More than a dozen Tampa Bay officers have questionable credibility, state attorney says

8 On Your Side

TAMPA, Fla. (WFLA) — The Hillsborough County State Attorney considers more than a dozen active local law enforcement officers to have “questionable credibility” according to an internal document obtained by 8 On Your Side.

The Law Enforcement Employee Disclosure list – also known as the “Brady” or “Giglio” list after the U.S. Supreme Court decisions that inspired them – is a list of known active and former officers who have been known to be untruthful or whose past actions place their credibility into question.

A variety of misconduct, ranging from internal affairs issues to actual crimes, can land an officer on the Brady list.

Because prosecutors must disclose any evidence that could hurt an officer’s credibility as a witness during trial, the 88 names currently on State Attorney Andrew Warren’s list serve as a warning to “proceed with caution” before calling a so-called “Brady cop” to the stand.

Retired Tampa Bay area police officer Dave Bryant compared a Brady disclosure to a pilot losing his or her wings, and explained that keeping Brady officers can be a big liability for the agency.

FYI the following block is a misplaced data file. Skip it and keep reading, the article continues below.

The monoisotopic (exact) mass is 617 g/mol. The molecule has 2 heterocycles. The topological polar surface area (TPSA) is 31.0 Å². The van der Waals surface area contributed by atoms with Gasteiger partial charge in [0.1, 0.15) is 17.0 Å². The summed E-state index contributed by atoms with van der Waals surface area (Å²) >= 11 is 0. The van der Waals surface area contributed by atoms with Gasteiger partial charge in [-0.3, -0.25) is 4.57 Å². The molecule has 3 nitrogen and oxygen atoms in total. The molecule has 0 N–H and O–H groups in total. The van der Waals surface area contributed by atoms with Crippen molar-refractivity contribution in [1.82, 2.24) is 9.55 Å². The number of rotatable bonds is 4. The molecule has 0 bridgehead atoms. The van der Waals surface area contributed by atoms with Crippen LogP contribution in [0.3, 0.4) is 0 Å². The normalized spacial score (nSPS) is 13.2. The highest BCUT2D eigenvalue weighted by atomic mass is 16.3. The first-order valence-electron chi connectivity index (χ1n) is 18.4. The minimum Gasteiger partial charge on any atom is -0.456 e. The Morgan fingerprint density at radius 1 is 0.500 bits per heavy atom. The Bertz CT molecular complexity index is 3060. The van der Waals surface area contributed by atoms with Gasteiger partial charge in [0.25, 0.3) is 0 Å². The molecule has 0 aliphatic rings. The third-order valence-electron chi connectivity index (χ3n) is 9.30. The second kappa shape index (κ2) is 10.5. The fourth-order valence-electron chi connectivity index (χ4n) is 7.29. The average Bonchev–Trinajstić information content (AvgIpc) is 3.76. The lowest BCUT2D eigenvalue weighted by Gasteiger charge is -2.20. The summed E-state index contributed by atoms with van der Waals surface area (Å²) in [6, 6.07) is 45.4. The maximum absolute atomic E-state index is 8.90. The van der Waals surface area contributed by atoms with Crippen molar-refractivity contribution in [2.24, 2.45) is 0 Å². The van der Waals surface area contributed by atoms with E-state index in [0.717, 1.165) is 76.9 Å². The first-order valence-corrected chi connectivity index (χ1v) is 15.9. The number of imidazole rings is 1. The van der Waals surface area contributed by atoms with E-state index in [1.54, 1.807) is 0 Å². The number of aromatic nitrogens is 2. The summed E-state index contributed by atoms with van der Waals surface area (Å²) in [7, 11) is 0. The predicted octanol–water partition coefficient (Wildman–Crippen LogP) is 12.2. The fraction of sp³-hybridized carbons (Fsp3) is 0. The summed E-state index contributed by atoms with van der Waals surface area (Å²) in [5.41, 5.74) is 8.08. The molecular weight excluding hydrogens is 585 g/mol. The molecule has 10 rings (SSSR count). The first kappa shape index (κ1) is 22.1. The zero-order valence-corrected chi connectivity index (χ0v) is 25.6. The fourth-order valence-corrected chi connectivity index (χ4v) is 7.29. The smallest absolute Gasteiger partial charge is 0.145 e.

“It’s a huge problem in that if they can’t testify, they really can’t do their job,” he said. “You have to find them a position that doesn’t involve trust, but I don’t know many positions like that in a police department.”

While the state attorney’s office says most names on the list are no longer employed by local law enforcement, at least 17 currently are.

That includes Algenis Maceo, a Tampa Police officer fired last year for a pattern of bad behavior that later resulted in overturned convictions. Maceo has since been rehired.

Also on the list is former Florida State Trooper Greg Nelsen who, according to court documents, caused a DUI crash in 2019. He was arrested and eventually fired from FHP, but quickly hired by the Plant City Police Department as a night shift patrol officer.

A questionable track record diminishes trust, Bryant says. And while cops are human, and humans make mistakes, he says they also must be held to a higher standard.

“Things involving moral turpitude or violation of public trust, that is not forgivable,” he said.

The Tampa Police Department declined to comment. A spokesperson tells 8 On Your Side the agency believes there are inaccuracies with the list and its legal team is working with the SAO to try and clarify.

Because the Brady list is an internal reference tool, it’s constantly evolving and, in some cases, names can be removed, especially when accusations are later determined to be unfounded.

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